School Library Journal

Gr 9 Up

Best friends Derek and Lucas spend the summer between their sophomore and junior years working and hanging out with their friends and girlfriends. There's a bit of drinking and experimenting with pot, but overall they're good kids. Derek is smart, athletic, and good-looking, but he's also a tormented soul. His mom died when he was in elementary school and his dad recently remarried. His stepmother seems to be controlling the family and suggests that Derek be a contestant on Loserville , a TV show aimed at exposing "troubled young men." Why Derek agrees to take part is never quite clear, but he does, and his experiences on the show may be responsible for the tragic ending. This book offers a revealing look at the ethics of reality TV: how circumstantial video can skew the truth and how a callous disregard for the truth debases human beings. It will make readers reconsider this cultural phenomenon and whether a few moments of schadenfreude are worth ruining someone's life.-Patricia N. McClune, Conestoga Valley High School, Lancaster, PA

Kirkus Reviews
Lucas and his crew-eccentric Nate, hotheaded Derek and twins Phoebe and Coco-are typical teenagers, engaging in low-grade mischief and experimenting with drugs and rebellion. All have issues with their parents, covering the entire spectrum of adolescent/parental conflict. But when Derek's born-again zealot of a stepmother enters him in a reality-TV show called Loserville, things go horribly wrong. Hosted by the unsettlingly named armchair-psychiatrist Jesus, the show slants the crew's reality and condenses it into a TV-ready, drama-soaked cry for teen attention. Staccato chapters punctuate the quick, frenetic flow of movement in this odd novella, resulting in anecdotal chapters that at times lack cohesion. Lucas has no qualms about ranting, yet is too stunted to actually do anything besides vocalize. Johnson creates a seemingly unfinished sketch, with too much attention to the mundane (is it entirely integral to the story to add a three-page description of the gang watching Jeopardy?), creating a tenuous bond for even the most dedicated reader. An interesting enough premise, but overall oddly constructed with little new to offer. (Fiction. YA)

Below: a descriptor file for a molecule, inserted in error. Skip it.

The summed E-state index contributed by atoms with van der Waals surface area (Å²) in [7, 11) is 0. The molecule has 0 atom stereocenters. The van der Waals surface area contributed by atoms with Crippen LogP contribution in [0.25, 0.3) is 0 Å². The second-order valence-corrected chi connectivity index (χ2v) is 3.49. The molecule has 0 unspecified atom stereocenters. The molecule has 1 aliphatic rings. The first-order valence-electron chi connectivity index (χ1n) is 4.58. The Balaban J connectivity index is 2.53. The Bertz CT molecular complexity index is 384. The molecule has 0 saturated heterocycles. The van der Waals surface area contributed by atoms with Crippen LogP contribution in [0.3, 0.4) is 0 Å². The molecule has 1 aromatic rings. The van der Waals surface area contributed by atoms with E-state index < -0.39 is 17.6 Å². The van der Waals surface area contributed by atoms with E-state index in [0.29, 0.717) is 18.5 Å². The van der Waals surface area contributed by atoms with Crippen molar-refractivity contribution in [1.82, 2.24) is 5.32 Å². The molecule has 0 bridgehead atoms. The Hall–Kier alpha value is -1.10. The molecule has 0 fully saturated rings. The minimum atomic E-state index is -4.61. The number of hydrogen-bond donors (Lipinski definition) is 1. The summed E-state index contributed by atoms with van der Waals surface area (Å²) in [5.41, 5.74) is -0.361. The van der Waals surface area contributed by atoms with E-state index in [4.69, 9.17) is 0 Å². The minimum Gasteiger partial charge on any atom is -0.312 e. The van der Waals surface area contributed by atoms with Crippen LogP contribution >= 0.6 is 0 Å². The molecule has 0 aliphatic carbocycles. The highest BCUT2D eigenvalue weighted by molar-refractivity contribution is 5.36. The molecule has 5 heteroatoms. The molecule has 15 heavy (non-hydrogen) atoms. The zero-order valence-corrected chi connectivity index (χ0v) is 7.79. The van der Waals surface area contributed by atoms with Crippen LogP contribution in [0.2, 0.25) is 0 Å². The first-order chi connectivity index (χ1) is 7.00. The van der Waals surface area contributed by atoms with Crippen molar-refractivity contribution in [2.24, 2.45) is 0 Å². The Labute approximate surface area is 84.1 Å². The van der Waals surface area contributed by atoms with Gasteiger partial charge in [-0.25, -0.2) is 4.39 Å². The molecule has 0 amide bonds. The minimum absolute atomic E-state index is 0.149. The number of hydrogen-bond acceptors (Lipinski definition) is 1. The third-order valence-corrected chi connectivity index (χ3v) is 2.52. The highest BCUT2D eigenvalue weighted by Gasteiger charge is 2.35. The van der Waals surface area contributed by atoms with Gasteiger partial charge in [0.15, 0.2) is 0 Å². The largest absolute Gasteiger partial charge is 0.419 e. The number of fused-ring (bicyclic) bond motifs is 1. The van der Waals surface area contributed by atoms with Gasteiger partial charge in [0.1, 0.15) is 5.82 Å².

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Product Details

  • ISBN-13: 9781608981328
  • Publisher: namelos
  • Publication date: 10/7/2011
  • Pages: 148
  • Age range: 14 - 17 Years
  • Product dimensions: 5.50 (w) x 8.50 (h) x 0.34 (d)

Meet the Author

Peter Johnson teaches English and creative writing at Providence College and is the winner of the James Laughlin Award for his collection of prose poems, Miracles & Mortifications. His other books include Love Poems for the Millennium and Pretty Happy!, both collections of prose poems, and I'm a Man, a series of short stories. He lives in Providence, Rhode Island.